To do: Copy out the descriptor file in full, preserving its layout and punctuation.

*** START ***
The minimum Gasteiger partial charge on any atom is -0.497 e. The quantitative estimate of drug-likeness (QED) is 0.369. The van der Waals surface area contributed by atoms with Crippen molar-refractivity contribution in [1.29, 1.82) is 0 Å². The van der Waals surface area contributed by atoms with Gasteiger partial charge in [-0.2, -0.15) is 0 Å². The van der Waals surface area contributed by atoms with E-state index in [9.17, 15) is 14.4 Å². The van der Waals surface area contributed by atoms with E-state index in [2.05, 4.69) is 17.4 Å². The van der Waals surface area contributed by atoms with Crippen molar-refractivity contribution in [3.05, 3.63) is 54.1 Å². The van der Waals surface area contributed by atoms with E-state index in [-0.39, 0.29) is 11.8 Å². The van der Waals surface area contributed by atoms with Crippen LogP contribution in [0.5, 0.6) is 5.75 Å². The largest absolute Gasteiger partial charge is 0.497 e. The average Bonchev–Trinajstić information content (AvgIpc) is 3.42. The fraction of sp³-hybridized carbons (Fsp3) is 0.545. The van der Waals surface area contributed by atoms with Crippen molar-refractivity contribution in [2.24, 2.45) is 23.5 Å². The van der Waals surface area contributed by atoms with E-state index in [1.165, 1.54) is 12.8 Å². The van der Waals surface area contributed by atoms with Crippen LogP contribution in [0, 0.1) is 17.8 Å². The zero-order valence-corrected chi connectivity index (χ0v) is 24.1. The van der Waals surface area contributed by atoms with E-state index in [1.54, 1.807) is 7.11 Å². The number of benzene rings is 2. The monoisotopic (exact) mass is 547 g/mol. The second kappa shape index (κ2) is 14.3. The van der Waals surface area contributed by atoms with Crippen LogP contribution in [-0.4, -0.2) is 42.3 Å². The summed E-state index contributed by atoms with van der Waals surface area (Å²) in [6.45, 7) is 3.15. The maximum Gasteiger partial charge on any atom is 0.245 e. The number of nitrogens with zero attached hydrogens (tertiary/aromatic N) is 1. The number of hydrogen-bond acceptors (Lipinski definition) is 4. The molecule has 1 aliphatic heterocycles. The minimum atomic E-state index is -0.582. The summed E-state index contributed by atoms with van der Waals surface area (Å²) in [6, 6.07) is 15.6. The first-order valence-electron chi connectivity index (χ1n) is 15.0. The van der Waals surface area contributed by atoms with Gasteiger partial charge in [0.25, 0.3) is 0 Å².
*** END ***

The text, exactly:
The minimum Gasteiger partial charge on any atom is -0.497 e. The quantitative estimate of drug-likeness (QED) is 0.369. The van der Waals surface area contributed by atoms with Crippen molar-refractivity contribution in [1.29, 1.82) is 0 Å². The van der Waals surface area contributed by atoms with Gasteiger partial charge in [-0.2, -0.15) is 0 Å². The van der Waals surface area contributed by atoms with E-state index in [9.17, 15) is 14.4 Å². The van der Waals surface area contributed by atoms with E-state index in [2.05, 4.69) is 17.4 Å². The van der Waals surface area contributed by atoms with Crippen molar-refractivity contribution in [3.05, 3.63) is 54.1 Å². The van der Waals surface area contributed by atoms with E-state index in [-0.39, 0.29) is 11.8 Å². The van der Waals surface area contributed by atoms with Crippen LogP contribution in [0.5, 0.6) is 5.75 Å². The largest absolute Gasteiger partial charge is 0.497 e. The average Bonchev–Trinajstić information content (AvgIpc) is 3.42. The fraction of sp³-hybridized carbons (Fsp3) is 0.545. The van der Waals surface area contributed by atoms with Crippen molar-refractivity contribution in [2.24, 2.45) is 23.5 Å². The van der Waals surface area contributed by atoms with E-state index in [1.165, 1.54) is 12.8 Å². The van der Waals surface area contributed by atoms with Crippen LogP contribution in [0, 0.1) is 17.8 Å². The zero-order valence-corrected chi connectivity index (χ0v) is 24.1. The van der Waals surface area contributed by atoms with E-state index in [1.54, 1.807) is 7.11 Å². The number of benzene rings is 2. The monoisotopic (exact) mass is 547 g/mol. The second kappa shape index (κ2) is 14.3. The van der Waals surface area contributed by atoms with Crippen LogP contribution in [-0.4, -0.2) is 42.3 Å². The summed E-state index contributed by atoms with van der Waals surface area (Å²) in [6.45, 7) is 3.15. The maximum Gasteiger partial charge on any atom is 0.245 e. The number of nitrogens with zero attached hydrogens (tertiary/aromatic N) is 1. The number of hydrogen-bond acceptors (Lipinski definition) is 4. The molecule has 1 aliphatic heterocycles. The minimum atomic E-state index is -0.582. The summed E-state index contributed by atoms with van der Waals surface area (Å²) in [6, 6.07) is 15.6. The first-order valence-electron chi connectivity index (χ1n) is 15.0. The van der Waals surface area contributed by atoms with Gasteiger partial charge in [0.25, 0.3) is 0 Å².